The student listened with astonishment to this unexpected declaration. The man whose fearful intrepidity he had just witnessed to be thinking only of the risk he ran of getting a cold!

“Who are you?” he mechanically inquired.

“I?” said Costal. “Well, I am an Indian, as you see—a Zapoteque—formerly the tigrero of Don Matias de la Zanca; at present in the service of Don Mariano de Silva—to-morrow, who knows?”

“Don Matias de la Zanca!” echoed the student, interrupting him; “why, that is my uncle!”

“Oh!” said Costal, “your uncle! Well, Señor student, if you wish to go to his house I am sorry I cannot take you there, since it lies up among the hills, and could not be reached in a canoe. But perhaps you have a horse?”

“I had one; but the flood has carried him off, I suppose. No matter. I have good reasons for not regretting his loss.”

“Well,” rejoined Costal, “your best way will be to go with us to the Hacienda las Palmas. There you will get a steed that will carry you to the house of your uncle. But first,” added he, turning his eyes towards the tamarinds, “I must look after my carbine, which has been spilled out of the canoe. It’s too good a gun to be thrown away; and I can say that it don’t miss fire once in ten times. It should be yonder, where the brute capsized us; and with your permission, Señor student, I’ll just go in search of it. Ho, Clara! paddle us back under the hammock!”

Clara obeyed, though evidently with some reluctance. The hissing of the serpents still sounded ominously in his ears.

On arriving near the spot where the canoe had turned over, Costal stood up in the bow; and then raising his hands, and joining them above his head, he plunged once more under the water.

For a long time the spectators saw nothing of him; but the bubbles here and there rising to the surface, showed where he was engaged in searching for his incomparable carbine.

At length his head appeared above water, then his whole body. He held the gun tightly grasped in one of his hands, and making a few strokes towards the canoe he once more climbed aboard.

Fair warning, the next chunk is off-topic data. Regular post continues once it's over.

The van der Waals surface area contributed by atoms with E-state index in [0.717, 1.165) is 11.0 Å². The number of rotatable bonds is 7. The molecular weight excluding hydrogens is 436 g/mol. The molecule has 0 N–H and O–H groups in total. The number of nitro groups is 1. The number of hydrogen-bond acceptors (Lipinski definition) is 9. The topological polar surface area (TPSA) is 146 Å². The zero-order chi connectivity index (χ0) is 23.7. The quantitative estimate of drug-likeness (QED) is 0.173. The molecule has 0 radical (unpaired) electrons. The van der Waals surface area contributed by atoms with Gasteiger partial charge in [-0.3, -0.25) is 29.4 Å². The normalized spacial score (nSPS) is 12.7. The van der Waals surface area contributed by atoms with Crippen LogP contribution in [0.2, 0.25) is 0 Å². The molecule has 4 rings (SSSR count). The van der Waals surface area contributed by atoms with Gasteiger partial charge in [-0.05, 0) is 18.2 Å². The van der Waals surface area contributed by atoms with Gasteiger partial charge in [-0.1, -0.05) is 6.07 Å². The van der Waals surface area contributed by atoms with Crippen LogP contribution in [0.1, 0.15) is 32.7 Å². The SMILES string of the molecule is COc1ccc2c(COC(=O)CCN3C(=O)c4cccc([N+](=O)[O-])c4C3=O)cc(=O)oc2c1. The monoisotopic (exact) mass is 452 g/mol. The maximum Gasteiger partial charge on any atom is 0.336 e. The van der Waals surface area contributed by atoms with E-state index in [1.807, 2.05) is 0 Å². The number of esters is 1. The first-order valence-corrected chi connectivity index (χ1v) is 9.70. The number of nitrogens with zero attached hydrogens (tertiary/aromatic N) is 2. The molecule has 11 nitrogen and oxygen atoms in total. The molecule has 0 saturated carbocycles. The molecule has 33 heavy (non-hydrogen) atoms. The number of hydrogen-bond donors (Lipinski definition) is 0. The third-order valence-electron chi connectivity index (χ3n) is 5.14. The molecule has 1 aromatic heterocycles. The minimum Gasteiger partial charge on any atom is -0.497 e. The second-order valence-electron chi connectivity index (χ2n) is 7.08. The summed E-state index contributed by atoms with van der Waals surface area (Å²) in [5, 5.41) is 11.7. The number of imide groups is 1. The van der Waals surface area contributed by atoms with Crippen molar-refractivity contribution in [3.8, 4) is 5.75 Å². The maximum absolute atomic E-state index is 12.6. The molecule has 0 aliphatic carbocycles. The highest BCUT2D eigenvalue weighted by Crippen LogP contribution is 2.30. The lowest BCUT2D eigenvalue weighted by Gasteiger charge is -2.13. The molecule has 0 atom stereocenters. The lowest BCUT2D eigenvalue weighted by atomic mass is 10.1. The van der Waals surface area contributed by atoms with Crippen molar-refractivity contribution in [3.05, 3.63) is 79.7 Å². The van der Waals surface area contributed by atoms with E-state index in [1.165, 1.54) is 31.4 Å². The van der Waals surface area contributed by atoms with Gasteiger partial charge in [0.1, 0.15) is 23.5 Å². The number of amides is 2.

Costal now took hold of the paddle; and turning the head of the canoe in a westerly direction commenced making way across the turbid waters towards the Hacienda las Palmas.

Although the fury of the inundation had by this time partially subsided, still the flood ran onward with a swift current; and what with the danger from floating trees, and other objects that swelled the surface of the water, it was necessary to manage the canoe with caution. Thus retarded, it was near mid-day before the voyageurs arrived within sight of the hacienda. Along the way Don Cornelio had inquired from his new companions, what strange accident had conducted them to the spot where they had found him.

“Not an accident,” said Costal; “but a horseman, who appeared to be in a terrible hurry himself, as Por Dios! he had need to be. He was on his way to the house of Don Mariano, for what purpose I can’t say. It remains to be known, Señor student, whether he has been as fortunate as you, in escaping the flood. God grant that he has! for it would be a sad pity if such a brave young fellow was to die by drowning. Brave men are not so plentiful.”

“Happy for them who are brave!” sighed Don Cornelio.

“Here is my friend, Clara,” continued Costal, without noticing the rejoinder of the student, “who has no fear of man; and yet he is as much afraid of tigers as if he were a child. Well, I hope we shall find that the gallant young officer has escaped the danger, and is now safe within the walls of the hacienda.”